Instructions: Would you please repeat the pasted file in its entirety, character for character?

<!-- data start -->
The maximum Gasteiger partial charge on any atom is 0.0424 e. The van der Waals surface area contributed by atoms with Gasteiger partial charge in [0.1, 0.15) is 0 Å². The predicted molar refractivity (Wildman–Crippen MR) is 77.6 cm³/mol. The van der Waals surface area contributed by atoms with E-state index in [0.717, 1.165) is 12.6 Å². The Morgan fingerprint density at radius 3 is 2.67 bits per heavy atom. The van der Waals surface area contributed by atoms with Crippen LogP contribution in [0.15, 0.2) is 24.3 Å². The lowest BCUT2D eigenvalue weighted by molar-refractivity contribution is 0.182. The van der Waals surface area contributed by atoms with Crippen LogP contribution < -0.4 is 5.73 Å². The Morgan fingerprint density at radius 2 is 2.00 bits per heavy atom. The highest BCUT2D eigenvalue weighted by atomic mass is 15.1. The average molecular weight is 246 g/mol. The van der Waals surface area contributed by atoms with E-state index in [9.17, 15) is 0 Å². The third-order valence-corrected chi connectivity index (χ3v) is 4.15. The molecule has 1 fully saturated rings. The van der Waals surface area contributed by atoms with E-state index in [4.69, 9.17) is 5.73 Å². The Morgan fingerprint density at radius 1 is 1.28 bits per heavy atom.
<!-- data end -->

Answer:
The maximum Gasteiger partial charge on any atom is 0.0424 e. The van der Waals surface area contributed by atoms with Gasteiger partial charge in [0.1, 0.15) is 0 Å². The predicted molar refractivity (Wildman–Crippen MR) is 77.6 cm³/mol. The van der Waals surface area contributed by atoms with E-state index in [0.717, 1.165) is 12.6 Å². The Morgan fingerprint density at radius 3 is 2.67 bits per heavy atom. The van der Waals surface area contributed by atoms with Crippen LogP contribution in [0.15, 0.2) is 24.3 Å². The lowest BCUT2D eigenvalue weighted by molar-refractivity contribution is 0.182. The van der Waals surface area contributed by atoms with Crippen LogP contribution < -0.4 is 5.73 Å². The Morgan fingerprint density at radius 2 is 2.00 bits per heavy atom. The highest BCUT2D eigenvalue weighted by atomic mass is 15.1. The average molecular weight is 246 g/mol. The van der Waals surface area contributed by atoms with E-state index in [9.17, 15) is 0 Å². The third-order valence-corrected chi connectivity index (χ3v) is 4.15. The molecule has 1 fully saturated rings. The van der Waals surface area contributed by atoms with E-state index in [4.69, 9.17) is 5.73 Å². The Morgan fingerprint density at radius 1 is 1.28 bits per heavy atom.